must have gone out, for a meet.
I’m still hanging in space with the coke stopping me sinking as I sit there pondering what
he’s said, knowing I could stay here, go to work with him, and the two of us have a bit of
the champagne life. Spend the money, all the powder I want, and feel those muscles as I
discover his cock.


But I remember his face when he was telling me about the boilings he’s seen, know he
can still see the sugar being put in the cup before the water’s drawn off so it’ll do more
damage, still hears the screaming in the middle of the night and looks out the window for
the ambulance because the last time they let him out they did but they didn’t and if I wait
for him I’m probably going the same way.
I don’t move though because I’m potless skint, way behind with him for all his Charlie,
still thinking about his muscles and I’ve got no place that feels like home.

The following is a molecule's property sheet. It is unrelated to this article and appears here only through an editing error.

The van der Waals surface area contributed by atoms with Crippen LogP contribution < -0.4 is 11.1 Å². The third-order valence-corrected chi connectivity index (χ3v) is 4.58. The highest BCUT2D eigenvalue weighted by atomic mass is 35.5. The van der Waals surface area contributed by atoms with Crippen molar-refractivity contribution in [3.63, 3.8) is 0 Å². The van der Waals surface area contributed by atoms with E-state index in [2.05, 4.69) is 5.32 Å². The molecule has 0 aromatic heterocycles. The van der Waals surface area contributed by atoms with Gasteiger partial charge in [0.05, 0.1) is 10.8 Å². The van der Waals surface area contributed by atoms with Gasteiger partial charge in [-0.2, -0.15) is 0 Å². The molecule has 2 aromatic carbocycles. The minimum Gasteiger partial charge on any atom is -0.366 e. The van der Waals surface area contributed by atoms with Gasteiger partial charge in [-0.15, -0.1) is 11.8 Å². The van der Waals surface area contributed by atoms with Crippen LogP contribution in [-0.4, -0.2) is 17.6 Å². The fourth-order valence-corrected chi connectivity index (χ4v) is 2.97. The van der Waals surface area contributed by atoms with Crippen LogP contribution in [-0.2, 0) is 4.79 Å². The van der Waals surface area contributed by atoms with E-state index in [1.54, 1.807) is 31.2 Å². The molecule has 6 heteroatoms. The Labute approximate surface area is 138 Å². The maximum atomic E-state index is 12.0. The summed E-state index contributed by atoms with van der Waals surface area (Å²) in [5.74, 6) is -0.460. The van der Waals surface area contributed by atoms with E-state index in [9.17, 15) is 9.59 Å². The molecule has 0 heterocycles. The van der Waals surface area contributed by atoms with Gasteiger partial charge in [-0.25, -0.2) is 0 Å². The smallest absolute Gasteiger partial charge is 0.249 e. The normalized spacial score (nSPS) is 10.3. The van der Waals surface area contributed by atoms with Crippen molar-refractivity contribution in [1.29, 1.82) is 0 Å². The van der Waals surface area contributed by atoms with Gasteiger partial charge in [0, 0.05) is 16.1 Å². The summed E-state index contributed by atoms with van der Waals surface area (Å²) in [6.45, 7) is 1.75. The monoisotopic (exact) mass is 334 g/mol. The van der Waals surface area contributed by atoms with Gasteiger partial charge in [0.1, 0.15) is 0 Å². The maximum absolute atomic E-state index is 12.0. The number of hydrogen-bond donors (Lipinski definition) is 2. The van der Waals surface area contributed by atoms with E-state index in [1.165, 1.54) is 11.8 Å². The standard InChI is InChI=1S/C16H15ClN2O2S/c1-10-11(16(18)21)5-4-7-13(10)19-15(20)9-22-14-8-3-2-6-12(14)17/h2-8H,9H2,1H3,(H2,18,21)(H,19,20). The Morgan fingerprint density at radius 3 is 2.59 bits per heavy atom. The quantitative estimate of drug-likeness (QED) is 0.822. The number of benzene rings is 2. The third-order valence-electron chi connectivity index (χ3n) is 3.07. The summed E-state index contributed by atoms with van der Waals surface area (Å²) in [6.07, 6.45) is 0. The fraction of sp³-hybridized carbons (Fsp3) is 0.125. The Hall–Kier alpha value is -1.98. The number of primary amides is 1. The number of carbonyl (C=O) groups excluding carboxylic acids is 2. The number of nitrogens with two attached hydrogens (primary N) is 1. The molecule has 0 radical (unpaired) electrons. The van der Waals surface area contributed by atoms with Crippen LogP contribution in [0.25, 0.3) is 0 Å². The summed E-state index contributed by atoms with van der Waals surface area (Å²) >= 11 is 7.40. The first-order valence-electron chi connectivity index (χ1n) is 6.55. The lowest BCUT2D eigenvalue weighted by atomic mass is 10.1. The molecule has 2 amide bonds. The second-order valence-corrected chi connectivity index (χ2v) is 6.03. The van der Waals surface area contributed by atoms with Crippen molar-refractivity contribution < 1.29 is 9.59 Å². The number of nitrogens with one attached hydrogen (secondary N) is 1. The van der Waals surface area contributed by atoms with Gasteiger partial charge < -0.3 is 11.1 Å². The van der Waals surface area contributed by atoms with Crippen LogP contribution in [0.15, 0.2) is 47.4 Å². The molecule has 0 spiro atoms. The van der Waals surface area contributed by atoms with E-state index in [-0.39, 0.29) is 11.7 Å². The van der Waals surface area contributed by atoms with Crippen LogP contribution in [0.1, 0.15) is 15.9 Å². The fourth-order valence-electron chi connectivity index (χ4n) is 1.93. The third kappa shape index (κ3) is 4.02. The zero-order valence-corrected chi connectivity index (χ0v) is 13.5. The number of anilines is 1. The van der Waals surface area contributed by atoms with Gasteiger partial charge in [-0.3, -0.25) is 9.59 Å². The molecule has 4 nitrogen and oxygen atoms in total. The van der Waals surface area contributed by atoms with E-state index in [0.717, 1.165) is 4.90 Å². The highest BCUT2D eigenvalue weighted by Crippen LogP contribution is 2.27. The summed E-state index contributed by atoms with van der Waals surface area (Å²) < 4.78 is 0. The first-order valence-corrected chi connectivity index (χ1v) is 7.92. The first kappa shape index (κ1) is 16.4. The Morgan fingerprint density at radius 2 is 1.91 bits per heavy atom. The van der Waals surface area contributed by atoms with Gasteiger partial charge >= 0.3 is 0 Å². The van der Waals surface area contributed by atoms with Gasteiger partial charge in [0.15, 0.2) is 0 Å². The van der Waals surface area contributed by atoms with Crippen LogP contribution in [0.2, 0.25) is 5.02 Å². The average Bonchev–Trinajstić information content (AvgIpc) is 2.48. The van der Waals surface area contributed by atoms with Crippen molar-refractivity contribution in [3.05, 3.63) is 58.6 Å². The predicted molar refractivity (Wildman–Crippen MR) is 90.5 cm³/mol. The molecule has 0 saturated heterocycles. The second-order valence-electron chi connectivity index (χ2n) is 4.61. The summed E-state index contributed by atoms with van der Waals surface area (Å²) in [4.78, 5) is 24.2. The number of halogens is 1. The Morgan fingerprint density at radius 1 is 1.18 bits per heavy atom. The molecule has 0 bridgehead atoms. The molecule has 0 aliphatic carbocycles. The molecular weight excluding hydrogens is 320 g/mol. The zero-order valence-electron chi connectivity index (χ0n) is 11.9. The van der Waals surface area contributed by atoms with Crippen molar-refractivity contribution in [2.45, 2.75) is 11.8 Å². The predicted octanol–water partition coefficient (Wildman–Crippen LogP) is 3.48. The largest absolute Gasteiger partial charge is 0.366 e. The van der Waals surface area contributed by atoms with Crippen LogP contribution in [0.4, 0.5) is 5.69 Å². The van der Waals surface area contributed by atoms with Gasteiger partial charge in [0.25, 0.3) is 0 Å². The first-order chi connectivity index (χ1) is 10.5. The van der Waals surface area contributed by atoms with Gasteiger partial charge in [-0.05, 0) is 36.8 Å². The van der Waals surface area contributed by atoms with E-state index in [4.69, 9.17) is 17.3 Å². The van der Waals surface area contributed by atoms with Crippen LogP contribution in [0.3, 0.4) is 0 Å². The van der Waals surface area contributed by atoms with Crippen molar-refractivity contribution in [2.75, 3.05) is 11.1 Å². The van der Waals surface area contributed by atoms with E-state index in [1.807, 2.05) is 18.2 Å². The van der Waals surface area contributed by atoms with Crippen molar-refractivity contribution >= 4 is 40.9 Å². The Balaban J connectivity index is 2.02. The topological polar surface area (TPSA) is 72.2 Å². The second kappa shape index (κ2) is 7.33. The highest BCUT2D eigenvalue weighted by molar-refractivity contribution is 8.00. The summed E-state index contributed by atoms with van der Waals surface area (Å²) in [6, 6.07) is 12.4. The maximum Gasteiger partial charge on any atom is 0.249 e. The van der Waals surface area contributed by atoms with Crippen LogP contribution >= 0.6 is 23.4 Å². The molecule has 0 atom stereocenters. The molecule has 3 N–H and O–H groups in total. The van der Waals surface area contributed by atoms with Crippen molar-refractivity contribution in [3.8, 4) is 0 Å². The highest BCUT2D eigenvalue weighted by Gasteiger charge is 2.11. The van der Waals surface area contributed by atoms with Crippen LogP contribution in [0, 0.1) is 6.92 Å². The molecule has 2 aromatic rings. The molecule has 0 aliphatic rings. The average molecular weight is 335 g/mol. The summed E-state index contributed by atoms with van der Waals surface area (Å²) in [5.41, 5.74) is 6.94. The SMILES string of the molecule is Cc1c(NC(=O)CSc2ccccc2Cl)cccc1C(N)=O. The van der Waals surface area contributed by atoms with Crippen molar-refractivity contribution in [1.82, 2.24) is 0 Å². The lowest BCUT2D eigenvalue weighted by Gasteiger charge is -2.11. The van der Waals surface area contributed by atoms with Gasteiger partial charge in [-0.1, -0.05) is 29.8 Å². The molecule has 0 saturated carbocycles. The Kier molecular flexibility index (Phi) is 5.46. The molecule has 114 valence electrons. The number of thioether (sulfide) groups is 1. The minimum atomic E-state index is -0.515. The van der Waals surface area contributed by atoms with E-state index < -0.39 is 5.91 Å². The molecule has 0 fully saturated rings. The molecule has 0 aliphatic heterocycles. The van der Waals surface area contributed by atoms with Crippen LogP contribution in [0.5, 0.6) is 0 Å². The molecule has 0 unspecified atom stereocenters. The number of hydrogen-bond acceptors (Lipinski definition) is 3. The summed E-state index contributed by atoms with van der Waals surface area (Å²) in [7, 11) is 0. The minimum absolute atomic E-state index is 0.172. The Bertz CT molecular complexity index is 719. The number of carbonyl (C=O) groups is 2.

Six o’clock and the cokes lying down but I’ve realised the shadow that crossed his face
just before he went out was the shadow of the jailhouse and he isn’t coming back.
I make myself stand up.
There aren’t a lot of places to look but I get lucky straight away, four wraps and eighty
quid in tens in a rip in the bottom of his mattress.
All I’ve taken off is my jacket so I bung that back on and I’m out of the room, hoping I can
find the right staircase.
I crash down the stairs and this time’s God’s smiling, the bottom of the stairs brings me
out right by the canteen.
I knock the wraps out to a couple of likelys who’ve got a oner between ‘em.
Outside I turn away from Kings Cross and trouble.
A black cab comes along with its light on, my first one for years.
‘Victoria Station.’
Class A and Old Bill, Police and Thieves, I’m leaving them all behind.
I get on the one that’s leaving first, almost asleep before it pulls out.
My freedom train.

Adapted from